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World Stock Markets Plummet, Starting in China


The New York Stock Exchange Tuesday experienced its biggest sell off in over five years, shedding some $600 billion of shareholder value as the Dow Jones Industrial Average lost over 416 points. VOA's Barry Wood has more.

Following a month of steady advances the Dow industrials fell so steeply that all the gains of 2007 were wiped out. Volume was at a record high as the market declined more than at any time since September 2001.

The sell off began in China and moved swiftly to Europe and the Americas. Emerging markets in Africa and Latin America were also hit and the currencies of Turkey, Brazil, and South Africa fell. New York economist Donald Straszheim says a decline in the relatively new and fragile Chinese stock market is unlikely to have an enduring global impact.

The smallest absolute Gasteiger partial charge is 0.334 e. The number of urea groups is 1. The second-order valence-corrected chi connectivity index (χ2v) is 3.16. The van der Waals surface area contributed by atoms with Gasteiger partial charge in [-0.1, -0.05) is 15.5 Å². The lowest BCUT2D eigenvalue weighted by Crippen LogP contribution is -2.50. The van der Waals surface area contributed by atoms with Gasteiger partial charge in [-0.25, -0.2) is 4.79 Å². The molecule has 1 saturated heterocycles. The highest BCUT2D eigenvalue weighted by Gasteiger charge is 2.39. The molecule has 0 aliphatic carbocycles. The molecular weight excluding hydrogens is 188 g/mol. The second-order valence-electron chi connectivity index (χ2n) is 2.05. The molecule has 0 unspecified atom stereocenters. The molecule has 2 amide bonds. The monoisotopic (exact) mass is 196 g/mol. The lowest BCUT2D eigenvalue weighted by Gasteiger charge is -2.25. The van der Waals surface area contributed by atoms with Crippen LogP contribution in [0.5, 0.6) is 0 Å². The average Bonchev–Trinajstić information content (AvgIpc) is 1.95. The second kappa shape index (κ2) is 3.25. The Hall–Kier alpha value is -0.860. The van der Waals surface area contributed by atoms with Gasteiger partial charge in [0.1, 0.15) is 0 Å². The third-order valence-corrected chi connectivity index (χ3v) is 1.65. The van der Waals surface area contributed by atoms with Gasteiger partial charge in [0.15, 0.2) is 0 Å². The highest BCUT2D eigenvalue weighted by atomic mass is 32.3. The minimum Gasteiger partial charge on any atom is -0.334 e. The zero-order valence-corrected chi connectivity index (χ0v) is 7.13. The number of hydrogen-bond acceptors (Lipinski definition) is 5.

"They [the Chinese] are very unsophisticated investors," said Donald Straszheim. "They've panicked, no doubt about that. It [the downturn] may go a while but this is not going to have a lasting economic impact."

China's main stock markets, in Shanghai and Shenzhen fell nine percent Monday after the government announced moves to curb speculative activity.

Stephen Roach, chief economist at the Morgan Stanley investment bank, worries that there may be a longer-term impact.

"One, the Chinese are upping the ante in dealing with what is conceivably an over-heated economy," said Stephen Roach. "And two, there may be a legitimate chance of a spill over effect from the housing shake-out in the U.S."

The U.S. housing market has been weak for several months, with home prices flat or declining. There are worries that the low end of the mortgage loan market is incurring losses that could become even larger.

The burst of the U.S. stock market bubble in 2000 wiped out trillions of dollars in paper wealth.